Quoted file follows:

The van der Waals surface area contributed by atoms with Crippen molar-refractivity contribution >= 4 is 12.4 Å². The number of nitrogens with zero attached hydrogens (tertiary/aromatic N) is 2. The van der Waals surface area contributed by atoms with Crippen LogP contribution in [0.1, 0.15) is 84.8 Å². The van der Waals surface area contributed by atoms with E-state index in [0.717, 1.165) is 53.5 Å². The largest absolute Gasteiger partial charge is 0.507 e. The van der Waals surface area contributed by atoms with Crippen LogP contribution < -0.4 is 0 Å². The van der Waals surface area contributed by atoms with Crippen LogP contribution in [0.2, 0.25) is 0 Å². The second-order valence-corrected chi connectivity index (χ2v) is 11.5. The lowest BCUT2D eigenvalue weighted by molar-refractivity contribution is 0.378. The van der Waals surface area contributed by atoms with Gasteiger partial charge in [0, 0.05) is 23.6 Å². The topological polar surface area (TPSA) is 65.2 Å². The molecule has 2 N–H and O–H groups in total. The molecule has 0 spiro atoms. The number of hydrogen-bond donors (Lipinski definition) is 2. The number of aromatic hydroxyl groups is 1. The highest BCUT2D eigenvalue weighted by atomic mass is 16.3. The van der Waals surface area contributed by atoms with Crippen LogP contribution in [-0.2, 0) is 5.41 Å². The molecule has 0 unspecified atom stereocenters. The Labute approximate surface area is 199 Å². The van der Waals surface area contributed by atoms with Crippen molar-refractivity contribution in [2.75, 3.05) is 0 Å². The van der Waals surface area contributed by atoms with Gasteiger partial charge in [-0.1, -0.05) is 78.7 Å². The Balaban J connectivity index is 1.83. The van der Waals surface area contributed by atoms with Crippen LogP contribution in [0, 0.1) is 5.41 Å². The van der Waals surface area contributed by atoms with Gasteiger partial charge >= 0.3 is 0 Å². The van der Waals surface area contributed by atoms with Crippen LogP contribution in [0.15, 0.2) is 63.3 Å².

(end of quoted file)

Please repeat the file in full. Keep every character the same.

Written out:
The van der Waals surface area contributed by atoms with Crippen molar-refractivity contribution >= 4 is 12.4 Å². The number of nitrogens with zero attached hydrogens (tertiary/aromatic N) is 2. The van der Waals surface area contributed by atoms with Crippen LogP contribution in [0.1, 0.15) is 84.8 Å². The van der Waals surface area contributed by atoms with E-state index in [0.717, 1.165) is 53.5 Å². The largest absolute Gasteiger partial charge is 0.507 e. The van der Waals surface area contributed by atoms with Crippen LogP contribution < -0.4 is 0 Å². The van der Waals surface area contributed by atoms with Crippen LogP contribution in [0.2, 0.25) is 0 Å². The second-order valence-corrected chi connectivity index (χ2v) is 11.5. The lowest BCUT2D eigenvalue weighted by molar-refractivity contribution is 0.378. The van der Waals surface area contributed by atoms with Gasteiger partial charge in [0, 0.05) is 23.6 Å². The topological polar surface area (TPSA) is 65.2 Å². The molecule has 2 N–H and O–H groups in total. The molecule has 0 spiro atoms. The number of hydrogen-bond donors (Lipinski definition) is 2. The number of aromatic hydroxyl groups is 1. The highest BCUT2D eigenvalue weighted by atomic mass is 16.3. The van der Waals surface area contributed by atoms with Crippen LogP contribution in [-0.2, 0) is 5.41 Å². The molecule has 0 unspecified atom stereocenters. The Labute approximate surface area is 199 Å². The van der Waals surface area contributed by atoms with Crippen molar-refractivity contribution in [2.75, 3.05) is 0 Å². The van der Waals surface area contributed by atoms with Gasteiger partial charge in [-0.1, -0.05) is 78.7 Å². The Balaban J connectivity index is 1.83. The van der Waals surface area contributed by atoms with Crippen LogP contribution in [0, 0.1) is 5.41 Å². The van der Waals surface area contributed by atoms with Gasteiger partial charge >= 0.3 is 0 Å². The van der Waals surface area contributed by atoms with Crippen LogP contribution in [0.15, 0.2) is 63.3 Å².